Christopher J Gannon

University of Maryland, Baltimore, Baltimore, MD, United States

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Publications (11)29.43 Total impact

  • Steven C Cunningham, Christopher J Gannon, Lena M Napolitano
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    ABSTRACT: Diffuse jejunoileal diverticulosis with pneumoperitoneum but without peritonitis is an uncommon but well-documented entity. Cases of jejunoileal diverticular perforation in which the perforation is evident are managed with resection of the diseased bowel and primary anastomosis. In the absence of an intraoperative finding of a perforation or an area of discrete inflammation, copious irrigation and closure of the abdomen is appropriate in cases of diffuse small-bowel diverticulosis.
    The American Journal of Surgery 08/2005; 190(1):37-8. · 2.52 Impact Factor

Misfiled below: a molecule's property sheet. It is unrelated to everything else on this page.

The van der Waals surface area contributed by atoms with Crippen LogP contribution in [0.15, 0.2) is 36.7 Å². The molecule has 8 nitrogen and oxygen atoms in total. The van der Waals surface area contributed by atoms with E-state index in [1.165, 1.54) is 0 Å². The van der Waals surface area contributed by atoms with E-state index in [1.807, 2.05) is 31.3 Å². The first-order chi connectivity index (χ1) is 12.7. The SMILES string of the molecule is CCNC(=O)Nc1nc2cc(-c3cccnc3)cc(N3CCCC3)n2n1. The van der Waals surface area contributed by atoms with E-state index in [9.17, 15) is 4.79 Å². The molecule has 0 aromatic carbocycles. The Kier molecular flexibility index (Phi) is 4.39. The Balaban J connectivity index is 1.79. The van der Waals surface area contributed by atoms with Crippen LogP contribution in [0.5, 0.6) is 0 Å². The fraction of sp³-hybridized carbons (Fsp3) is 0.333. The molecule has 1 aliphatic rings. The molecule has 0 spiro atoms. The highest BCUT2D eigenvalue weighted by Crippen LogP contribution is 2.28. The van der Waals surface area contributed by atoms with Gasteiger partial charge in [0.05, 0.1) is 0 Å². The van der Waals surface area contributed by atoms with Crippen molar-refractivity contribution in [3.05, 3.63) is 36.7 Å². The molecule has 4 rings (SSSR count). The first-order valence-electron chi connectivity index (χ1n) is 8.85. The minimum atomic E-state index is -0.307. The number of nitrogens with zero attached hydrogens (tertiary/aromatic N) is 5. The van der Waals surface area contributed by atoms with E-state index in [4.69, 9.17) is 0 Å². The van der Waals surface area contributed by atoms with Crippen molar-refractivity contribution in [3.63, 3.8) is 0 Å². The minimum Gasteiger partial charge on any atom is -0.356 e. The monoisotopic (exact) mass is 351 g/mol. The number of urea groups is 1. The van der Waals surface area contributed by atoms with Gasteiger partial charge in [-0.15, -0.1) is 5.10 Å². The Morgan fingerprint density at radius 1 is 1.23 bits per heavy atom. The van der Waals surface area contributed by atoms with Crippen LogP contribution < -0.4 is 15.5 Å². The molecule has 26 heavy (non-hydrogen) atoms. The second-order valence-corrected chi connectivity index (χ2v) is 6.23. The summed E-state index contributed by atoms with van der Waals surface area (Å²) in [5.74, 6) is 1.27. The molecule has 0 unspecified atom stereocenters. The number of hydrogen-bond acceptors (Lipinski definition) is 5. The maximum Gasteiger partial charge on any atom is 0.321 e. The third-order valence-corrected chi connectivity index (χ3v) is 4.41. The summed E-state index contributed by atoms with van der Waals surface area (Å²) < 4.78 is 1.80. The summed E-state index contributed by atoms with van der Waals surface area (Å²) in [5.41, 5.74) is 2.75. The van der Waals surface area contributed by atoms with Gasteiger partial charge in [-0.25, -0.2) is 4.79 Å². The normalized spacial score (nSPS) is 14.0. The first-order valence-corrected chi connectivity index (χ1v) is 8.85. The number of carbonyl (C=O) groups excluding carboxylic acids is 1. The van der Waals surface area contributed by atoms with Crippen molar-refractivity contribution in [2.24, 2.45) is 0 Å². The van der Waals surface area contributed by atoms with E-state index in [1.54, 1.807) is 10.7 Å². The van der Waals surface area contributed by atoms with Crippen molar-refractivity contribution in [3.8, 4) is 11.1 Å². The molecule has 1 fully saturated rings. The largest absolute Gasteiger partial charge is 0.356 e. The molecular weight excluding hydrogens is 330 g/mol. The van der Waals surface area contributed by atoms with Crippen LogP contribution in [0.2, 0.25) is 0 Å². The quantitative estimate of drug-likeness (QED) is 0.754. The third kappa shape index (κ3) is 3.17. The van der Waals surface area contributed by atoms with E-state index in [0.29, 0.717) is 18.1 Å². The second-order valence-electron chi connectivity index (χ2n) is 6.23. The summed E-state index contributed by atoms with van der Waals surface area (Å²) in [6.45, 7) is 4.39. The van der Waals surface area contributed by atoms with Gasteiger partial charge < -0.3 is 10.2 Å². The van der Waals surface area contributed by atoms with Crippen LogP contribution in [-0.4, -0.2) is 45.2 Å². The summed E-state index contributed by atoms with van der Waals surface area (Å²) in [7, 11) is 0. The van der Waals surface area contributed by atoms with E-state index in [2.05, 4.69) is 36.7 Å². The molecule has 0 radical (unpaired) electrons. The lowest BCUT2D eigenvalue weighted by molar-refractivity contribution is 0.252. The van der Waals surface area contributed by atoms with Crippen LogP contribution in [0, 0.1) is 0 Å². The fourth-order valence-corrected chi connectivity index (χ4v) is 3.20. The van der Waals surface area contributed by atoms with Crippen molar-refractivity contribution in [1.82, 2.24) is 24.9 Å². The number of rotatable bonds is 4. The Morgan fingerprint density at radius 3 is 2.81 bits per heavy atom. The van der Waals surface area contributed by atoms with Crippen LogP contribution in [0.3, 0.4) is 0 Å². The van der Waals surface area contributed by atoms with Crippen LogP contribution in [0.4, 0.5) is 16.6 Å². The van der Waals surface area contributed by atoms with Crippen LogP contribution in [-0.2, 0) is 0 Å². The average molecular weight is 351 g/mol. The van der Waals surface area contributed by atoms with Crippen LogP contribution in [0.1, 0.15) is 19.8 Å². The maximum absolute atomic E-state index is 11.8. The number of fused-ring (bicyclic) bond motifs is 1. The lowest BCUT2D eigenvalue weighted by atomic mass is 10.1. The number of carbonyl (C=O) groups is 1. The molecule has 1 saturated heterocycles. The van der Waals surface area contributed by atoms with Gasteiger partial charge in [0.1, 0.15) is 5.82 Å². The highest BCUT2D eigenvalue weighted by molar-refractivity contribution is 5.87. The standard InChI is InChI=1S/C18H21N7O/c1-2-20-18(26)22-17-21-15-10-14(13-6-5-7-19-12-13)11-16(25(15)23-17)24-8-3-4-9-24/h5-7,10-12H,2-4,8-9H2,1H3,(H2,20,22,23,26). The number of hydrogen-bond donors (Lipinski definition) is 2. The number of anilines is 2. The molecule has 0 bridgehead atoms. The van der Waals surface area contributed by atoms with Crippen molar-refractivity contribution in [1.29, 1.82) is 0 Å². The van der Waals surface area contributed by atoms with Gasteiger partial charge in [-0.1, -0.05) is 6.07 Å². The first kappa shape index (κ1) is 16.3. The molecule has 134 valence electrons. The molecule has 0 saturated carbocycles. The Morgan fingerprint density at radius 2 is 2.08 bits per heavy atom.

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    ABSTRACT: Nosocomial pneumonia in trauma patients is a significant source of resource utilization and mortality. We have previously described increased rates of pneumonia in male trauma patients in a single institution study. In that study, female trauma patients had a lower incidence of postinjury pneumonia but a higher relative risk for mortality when they did develop pneumonia. We sought to investigate the hypothesis that male trauma patients have an increased incidence of postinjury pneumonia in a separate population-based dataset. Prospective data were collected on 30,288 trauma patients (26,231 blunt injuries, 4057 penetrating injuries) admitted to all trauma centers (n = 26) in Pennsylvania over 24 months (January 1996 to December 1997). Gender differences in pneumonia were determined for the entire dataset. A second analysis examined all blunt injury patients and excluded all patients with a hospital length of stay less than 24 h, eliminating patients who expired early after admission. In trauma patients with minor injury (ISS < 15), there was no significant difference between male and female patients in the rate of postinjury pneumonia (male 1.37%, female 1.11%). In the moderate-injury group (ISS > 15), male trauma patients had a significantly increased incidence of postinjury pneumonia (ISS 15-30, male 8.85%, female 6.45%; ISS > 30, male 24.35%, female 17.30%). Logistic regression analysis of blunt trauma patients revealed that gender, ISS, injury type, admission Revised Trauma Score (RTS), admission respiratory rate, history of cardiac disease, and history of cancer were all independent predictors of pneumonia. Trauma patients with nosocomial pneumonia had a significantly higher mortality rate (P < 0.001) than patients without pneumonia. There was no gender-specific difference in mortality among pneumonia patients. Male gender is significantly associated with an increased incidence of postinjury pneumonia. In contrast to our initial study, there was no gender difference in postinjury pneumonia mortality rates identified in this population-based study.